So why does this even matter? Well, because the average player is the player for whom the vast majority of content needs to be designed. If the average player runs dungeons, for example, putting lots of design time into new dungeons makes sense. If the average player avoids dungeons, then it makes more sense to focus on other content.

(Please note that there’s also an obvious question to be asked there about whether or not players would run dungeons given the choice between dungeons and other things that we’re allowing to go specifically unasked. The metric is more complex than simply “players do this, thus they like it.” So we’re assuming for these purposes that people are doing things because they like them – because that’s a whole other can of worms.)

But it’s hard to actually ascertain what an average player does. It’s easy to know what your own behaviors are, but it’s very plausible to assume that you are actually something of an outlier even within your game of choice. Maybe you tend to run a bunch of dungeons, but most people actually only run a couple and you’re on the heavy dungeon side. Or most players run more and you’re actually not running as many as people would expect. Heck, it could even be both – you run more dungeons than most people, but a narrower spread of dungeons than most, and over a longer time period.

Those assumptions are core to a lot of other understandings about how the game is structured and what works or doesn’t work. And therein lies the problem. If you’re assuming that the average player does a certain sort of content or doesn’t enjoy a different kind of content, you have to start with a reason for that assumption. And if you assume that you’re the average player in this example… well, I don’t need to explain to you how that can go wrong, do I? You might be wildly wrong in those assumptions.

How do you fix it? Well… you probably don’t. Not entirely.

I say this as someone who has been writing professionally about MMOs for more than a decade now that figuring out an actual average or consensus is difficult. You have to look at statistics around game content being cleared, look at comments, have friends and people you talk to about the game, browse blogs and forum threads, and still make a lot of guesses based on trends and your own core assumptions. I think I’m doing a pretty good job if I’m within a reasonable frame of average for most of my assumptions, and this is a full-time job.

But I do think a good first step is acknowledging that you are probably not the average player. The average player is probably doing less than you are in a game you’re particularly committed to. You are more likely to be an outlier than the platonic idea of average, even if the statistical side of things would imply the inverse.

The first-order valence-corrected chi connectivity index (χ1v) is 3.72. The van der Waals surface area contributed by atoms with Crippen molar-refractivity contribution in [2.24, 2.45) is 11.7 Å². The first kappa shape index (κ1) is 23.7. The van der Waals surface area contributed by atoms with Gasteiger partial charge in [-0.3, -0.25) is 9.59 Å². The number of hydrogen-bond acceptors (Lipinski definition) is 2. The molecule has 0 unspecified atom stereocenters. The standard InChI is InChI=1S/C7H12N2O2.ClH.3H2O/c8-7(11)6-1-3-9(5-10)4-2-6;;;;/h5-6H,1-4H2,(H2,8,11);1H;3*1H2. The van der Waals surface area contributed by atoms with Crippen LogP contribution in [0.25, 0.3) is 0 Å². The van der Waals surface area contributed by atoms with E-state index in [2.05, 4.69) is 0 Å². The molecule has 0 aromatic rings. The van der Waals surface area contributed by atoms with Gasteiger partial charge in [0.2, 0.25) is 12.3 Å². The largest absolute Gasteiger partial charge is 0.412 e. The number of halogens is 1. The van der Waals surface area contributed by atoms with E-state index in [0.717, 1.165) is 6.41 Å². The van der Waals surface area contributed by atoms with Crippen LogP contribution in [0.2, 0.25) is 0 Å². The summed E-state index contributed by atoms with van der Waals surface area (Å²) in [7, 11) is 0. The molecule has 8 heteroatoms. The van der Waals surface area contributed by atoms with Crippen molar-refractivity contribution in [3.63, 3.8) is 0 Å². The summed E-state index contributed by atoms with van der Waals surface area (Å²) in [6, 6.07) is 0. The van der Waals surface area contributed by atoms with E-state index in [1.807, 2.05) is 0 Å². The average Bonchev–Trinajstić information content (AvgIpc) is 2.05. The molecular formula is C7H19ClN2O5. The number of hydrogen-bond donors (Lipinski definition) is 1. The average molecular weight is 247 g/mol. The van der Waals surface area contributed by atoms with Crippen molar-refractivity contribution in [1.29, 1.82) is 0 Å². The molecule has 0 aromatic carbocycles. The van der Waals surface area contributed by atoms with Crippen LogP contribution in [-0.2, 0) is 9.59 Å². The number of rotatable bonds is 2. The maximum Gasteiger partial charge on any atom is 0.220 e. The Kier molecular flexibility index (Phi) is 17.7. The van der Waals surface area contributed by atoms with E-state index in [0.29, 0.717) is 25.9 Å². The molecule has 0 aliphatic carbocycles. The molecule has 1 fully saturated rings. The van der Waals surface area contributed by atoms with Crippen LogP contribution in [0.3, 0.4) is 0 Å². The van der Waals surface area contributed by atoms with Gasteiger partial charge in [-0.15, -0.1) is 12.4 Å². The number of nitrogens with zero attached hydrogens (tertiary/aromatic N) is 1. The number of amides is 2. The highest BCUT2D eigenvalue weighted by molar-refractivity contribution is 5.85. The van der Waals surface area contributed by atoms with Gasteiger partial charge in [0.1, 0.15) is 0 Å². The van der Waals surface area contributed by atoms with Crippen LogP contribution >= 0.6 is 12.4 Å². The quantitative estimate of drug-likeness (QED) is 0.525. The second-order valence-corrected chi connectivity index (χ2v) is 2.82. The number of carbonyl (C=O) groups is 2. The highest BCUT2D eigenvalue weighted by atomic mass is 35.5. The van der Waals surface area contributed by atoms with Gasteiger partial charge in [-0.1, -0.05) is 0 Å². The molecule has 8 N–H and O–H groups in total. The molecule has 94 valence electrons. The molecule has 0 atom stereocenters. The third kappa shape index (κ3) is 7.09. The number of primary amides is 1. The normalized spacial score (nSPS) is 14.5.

Sometimes you know exactly what’s going on with the MMO genre, and sometimes all you have are Vague Patch Notes informing you that something, somewhere, has probably been changed. Senior Reporter Eliot Lefebvre enjoys analyzing these sorts of notes and also vague elements of the genre as a whole. The potency of this analysis may be adjusted under certain circumstances.

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While I appreciate the sentiment, I must strongly disagree.

Tailoring a game around some assumed ‘average’ player means designing for mediocrity and homogenaity and falls into the error of assuming everyone fits within a standard skillset.

A world shared by many people should be accessible to most, but provide avenues for a multiplicity of skillsets and ranges while allowing for individual excellence and exclusivity. A great crafter may not be a great fighter, and a superb trader may not share the same skillset as the competent group leader. Picking one broad highway as the average-optimal is a road to irrelevence. The problem is not simple, and no simple system constrained by metric means can capture the whole effectively.

The magic is found in designing a system that can draw upon the synergy of many complex and diverse individuals to form something greater than the ‘average player’. This is the hard path of excellence — a trail that money can’t blaze and metrics cannot survey.